On the program this time out is the "Missa L'Homme Arme," a substantial work on a theme that in the day was quite popular. Palestrina did two settings of it and this one is very fine indeed! We also get his "Song of Songs" nos. 16-18 and a brace of shorter single-movement works.
They show Palestrina once again as the master he was. And as we have come to expect, Christophers and the Sixteen give us pristine, fresh, glowing performances that reach back through the ages with great understanding and sympathy, and create versions that speak to us volumes.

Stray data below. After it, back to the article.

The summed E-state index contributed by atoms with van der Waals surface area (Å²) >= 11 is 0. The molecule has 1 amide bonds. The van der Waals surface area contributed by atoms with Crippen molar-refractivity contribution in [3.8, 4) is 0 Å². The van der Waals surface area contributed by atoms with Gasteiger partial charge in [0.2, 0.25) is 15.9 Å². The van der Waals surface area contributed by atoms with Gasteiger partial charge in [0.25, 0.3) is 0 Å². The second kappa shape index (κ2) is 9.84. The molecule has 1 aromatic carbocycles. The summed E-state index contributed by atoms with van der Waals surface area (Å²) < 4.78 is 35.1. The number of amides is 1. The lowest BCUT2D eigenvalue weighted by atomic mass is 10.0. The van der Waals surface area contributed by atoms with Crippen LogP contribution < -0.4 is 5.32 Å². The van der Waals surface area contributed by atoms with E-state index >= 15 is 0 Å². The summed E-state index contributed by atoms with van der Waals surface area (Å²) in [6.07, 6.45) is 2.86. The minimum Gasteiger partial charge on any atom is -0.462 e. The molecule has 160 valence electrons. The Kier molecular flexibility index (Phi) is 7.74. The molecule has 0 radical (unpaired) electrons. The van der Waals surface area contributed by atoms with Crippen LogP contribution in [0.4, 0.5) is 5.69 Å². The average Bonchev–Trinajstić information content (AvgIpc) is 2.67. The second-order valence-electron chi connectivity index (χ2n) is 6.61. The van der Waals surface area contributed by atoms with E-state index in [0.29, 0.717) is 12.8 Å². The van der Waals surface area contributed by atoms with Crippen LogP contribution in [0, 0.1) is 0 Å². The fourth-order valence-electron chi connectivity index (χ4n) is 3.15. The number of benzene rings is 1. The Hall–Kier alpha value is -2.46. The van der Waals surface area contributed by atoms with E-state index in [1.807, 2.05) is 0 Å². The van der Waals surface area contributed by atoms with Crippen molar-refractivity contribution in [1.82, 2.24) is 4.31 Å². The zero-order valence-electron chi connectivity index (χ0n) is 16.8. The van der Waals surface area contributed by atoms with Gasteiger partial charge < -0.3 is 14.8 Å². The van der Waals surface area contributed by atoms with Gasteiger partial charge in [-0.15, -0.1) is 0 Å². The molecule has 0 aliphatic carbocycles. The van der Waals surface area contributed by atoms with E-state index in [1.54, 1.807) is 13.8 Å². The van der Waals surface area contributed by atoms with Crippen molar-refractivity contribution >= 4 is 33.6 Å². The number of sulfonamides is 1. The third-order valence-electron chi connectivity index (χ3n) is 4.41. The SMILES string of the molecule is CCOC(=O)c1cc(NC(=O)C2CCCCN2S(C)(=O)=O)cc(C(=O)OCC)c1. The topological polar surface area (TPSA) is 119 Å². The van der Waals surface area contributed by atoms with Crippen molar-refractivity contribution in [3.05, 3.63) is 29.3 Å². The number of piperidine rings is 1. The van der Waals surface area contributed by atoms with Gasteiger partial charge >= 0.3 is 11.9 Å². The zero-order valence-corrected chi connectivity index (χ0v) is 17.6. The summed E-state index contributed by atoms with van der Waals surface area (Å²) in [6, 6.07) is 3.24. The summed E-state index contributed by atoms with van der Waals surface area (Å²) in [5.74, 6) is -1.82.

Perhaps the only question might be, exactly how many volumes of Palestrina do you need? That of course depends on the depth of your collection, but for me there is no question that all six volumes are essential each in its own way, that with the Sixteen and Christophers involved six volumes are not at all too many. The music is too beautifully done here. Were the Sixteen to continue on to ten or more volumes I would feel the same way. At any rate you can get a copy of Volume 6 with no fear that there is anything wanting. Even on its own this is one ravishing disk! The shimmering glow of the vibrato-less choir articulating fully the beautiful part writing is exceptionally moving!